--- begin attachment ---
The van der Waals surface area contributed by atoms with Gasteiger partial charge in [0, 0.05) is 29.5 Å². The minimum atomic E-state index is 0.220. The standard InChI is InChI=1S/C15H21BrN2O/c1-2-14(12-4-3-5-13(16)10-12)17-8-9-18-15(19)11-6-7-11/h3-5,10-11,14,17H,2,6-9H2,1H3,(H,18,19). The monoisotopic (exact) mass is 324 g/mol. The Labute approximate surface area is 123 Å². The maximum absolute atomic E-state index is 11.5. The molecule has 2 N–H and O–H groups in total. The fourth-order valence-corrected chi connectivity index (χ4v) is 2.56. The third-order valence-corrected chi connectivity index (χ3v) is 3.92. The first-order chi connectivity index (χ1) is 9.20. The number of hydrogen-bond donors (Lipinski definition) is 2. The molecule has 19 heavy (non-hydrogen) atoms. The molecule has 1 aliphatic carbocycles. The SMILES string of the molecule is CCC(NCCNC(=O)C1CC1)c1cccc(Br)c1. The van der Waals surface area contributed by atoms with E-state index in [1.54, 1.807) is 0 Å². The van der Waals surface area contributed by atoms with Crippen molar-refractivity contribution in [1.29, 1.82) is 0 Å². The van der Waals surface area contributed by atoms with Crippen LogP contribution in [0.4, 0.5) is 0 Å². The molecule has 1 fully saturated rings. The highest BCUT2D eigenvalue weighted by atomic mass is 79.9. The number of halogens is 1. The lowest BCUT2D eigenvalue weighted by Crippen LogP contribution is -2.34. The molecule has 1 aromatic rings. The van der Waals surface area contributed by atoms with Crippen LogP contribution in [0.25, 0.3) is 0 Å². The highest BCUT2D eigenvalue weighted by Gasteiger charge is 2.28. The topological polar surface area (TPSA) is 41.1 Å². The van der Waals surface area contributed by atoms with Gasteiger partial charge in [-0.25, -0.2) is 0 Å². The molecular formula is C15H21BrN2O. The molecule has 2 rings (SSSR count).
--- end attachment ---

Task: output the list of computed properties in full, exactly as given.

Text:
The van der Waals surface area contributed by atoms with Gasteiger partial charge in [0, 0.05) is 29.5 Å². The minimum atomic E-state index is 0.220. The standard InChI is InChI=1S/C15H21BrN2O/c1-2-14(12-4-3-5-13(16)10-12)17-8-9-18-15(19)11-6-7-11/h3-5,10-11,14,17H,2,6-9H2,1H3,(H,18,19). The monoisotopic (exact) mass is 324 g/mol. The Labute approximate surface area is 123 Å². The maximum absolute atomic E-state index is 11.5. The molecule has 2 N–H and O–H groups in total. The fourth-order valence-corrected chi connectivity index (χ4v) is 2.56. The third-order valence-corrected chi connectivity index (χ3v) is 3.92. The first-order chi connectivity index (χ1) is 9.20. The number of hydrogen-bond donors (Lipinski definition) is 2. The molecule has 19 heavy (non-hydrogen) atoms. The molecule has 1 aliphatic carbocycles. The SMILES string of the molecule is CCC(NCCNC(=O)C1CC1)c1cccc(Br)c1. The van der Waals surface area contributed by atoms with E-state index in [1.54, 1.807) is 0 Å². The van der Waals surface area contributed by atoms with Crippen molar-refractivity contribution in [1.29, 1.82) is 0 Å². The van der Waals surface area contributed by atoms with Crippen LogP contribution in [0.4, 0.5) is 0 Å². The molecule has 1 fully saturated rings. The highest BCUT2D eigenvalue weighted by atomic mass is 79.9. The number of halogens is 1. The lowest BCUT2D eigenvalue weighted by Crippen LogP contribution is -2.34. The molecule has 1 aromatic rings. The van der Waals surface area contributed by atoms with Crippen LogP contribution in [0.25, 0.3) is 0 Å². The highest BCUT2D eigenvalue weighted by Gasteiger charge is 2.28. The topological polar surface area (TPSA) is 41.1 Å². The van der Waals surface area contributed by atoms with Gasteiger partial charge in [-0.25, -0.2) is 0 Å². The molecular formula is C15H21BrN2O. The molecule has 2 rings (SSSR count).